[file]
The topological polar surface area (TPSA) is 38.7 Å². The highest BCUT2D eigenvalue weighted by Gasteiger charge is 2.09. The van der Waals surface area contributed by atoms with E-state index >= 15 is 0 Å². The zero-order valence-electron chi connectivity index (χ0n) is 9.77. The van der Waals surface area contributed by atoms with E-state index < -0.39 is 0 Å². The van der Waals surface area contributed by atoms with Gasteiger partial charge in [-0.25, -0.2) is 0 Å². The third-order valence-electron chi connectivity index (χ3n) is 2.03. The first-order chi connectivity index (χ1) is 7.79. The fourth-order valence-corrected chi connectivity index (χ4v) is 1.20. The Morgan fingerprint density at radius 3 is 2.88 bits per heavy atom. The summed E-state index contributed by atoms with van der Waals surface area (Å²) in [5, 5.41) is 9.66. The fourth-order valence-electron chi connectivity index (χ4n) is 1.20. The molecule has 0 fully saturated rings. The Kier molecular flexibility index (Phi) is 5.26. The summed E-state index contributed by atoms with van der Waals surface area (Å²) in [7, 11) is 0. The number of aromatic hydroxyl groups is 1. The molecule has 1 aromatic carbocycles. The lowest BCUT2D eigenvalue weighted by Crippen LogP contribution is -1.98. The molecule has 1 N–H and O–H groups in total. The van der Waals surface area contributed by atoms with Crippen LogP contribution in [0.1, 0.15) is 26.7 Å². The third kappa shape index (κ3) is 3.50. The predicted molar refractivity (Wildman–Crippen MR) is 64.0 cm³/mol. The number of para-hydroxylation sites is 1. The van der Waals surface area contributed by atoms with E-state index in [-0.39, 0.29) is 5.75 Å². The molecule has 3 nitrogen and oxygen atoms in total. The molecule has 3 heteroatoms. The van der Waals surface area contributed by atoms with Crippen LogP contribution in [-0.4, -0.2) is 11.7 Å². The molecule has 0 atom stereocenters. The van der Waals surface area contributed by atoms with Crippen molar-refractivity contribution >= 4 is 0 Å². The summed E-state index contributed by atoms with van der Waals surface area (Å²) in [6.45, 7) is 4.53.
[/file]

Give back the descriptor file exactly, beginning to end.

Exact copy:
The topological polar surface area (TPSA) is 38.7 Å². The highest BCUT2D eigenvalue weighted by Gasteiger charge is 2.09. The van der Waals surface area contributed by atoms with E-state index >= 15 is 0 Å². The zero-order valence-electron chi connectivity index (χ0n) is 9.77. The van der Waals surface area contributed by atoms with E-state index < -0.39 is 0 Å². The van der Waals surface area contributed by atoms with Gasteiger partial charge in [-0.25, -0.2) is 0 Å². The third-order valence-electron chi connectivity index (χ3n) is 2.03. The first-order chi connectivity index (χ1) is 7.79. The fourth-order valence-corrected chi connectivity index (χ4v) is 1.20. The Morgan fingerprint density at radius 3 is 2.88 bits per heavy atom. The summed E-state index contributed by atoms with van der Waals surface area (Å²) in [5, 5.41) is 9.66. The fourth-order valence-electron chi connectivity index (χ4n) is 1.20. The molecule has 0 fully saturated rings. The Kier molecular flexibility index (Phi) is 5.26. The summed E-state index contributed by atoms with van der Waals surface area (Å²) in [7, 11) is 0. The number of aromatic hydroxyl groups is 1. The molecule has 1 aromatic carbocycles. The lowest BCUT2D eigenvalue weighted by Crippen LogP contribution is -1.98. The molecule has 1 N–H and O–H groups in total. The van der Waals surface area contributed by atoms with Crippen LogP contribution in [0.1, 0.15) is 26.7 Å². The third kappa shape index (κ3) is 3.50. The predicted molar refractivity (Wildman–Crippen MR) is 64.0 cm³/mol. The number of para-hydroxylation sites is 1. The van der Waals surface area contributed by atoms with E-state index in [-0.39, 0.29) is 5.75 Å². The molecule has 3 nitrogen and oxygen atoms in total. The molecule has 3 heteroatoms. The van der Waals surface area contributed by atoms with Crippen LogP contribution in [-0.4, -0.2) is 11.7 Å². The molecule has 0 atom stereocenters. The van der Waals surface area contributed by atoms with Crippen molar-refractivity contribution >= 4 is 0 Å². The summed E-state index contributed by atoms with van der Waals surface area (Å²) in [6.45, 7) is 4.53.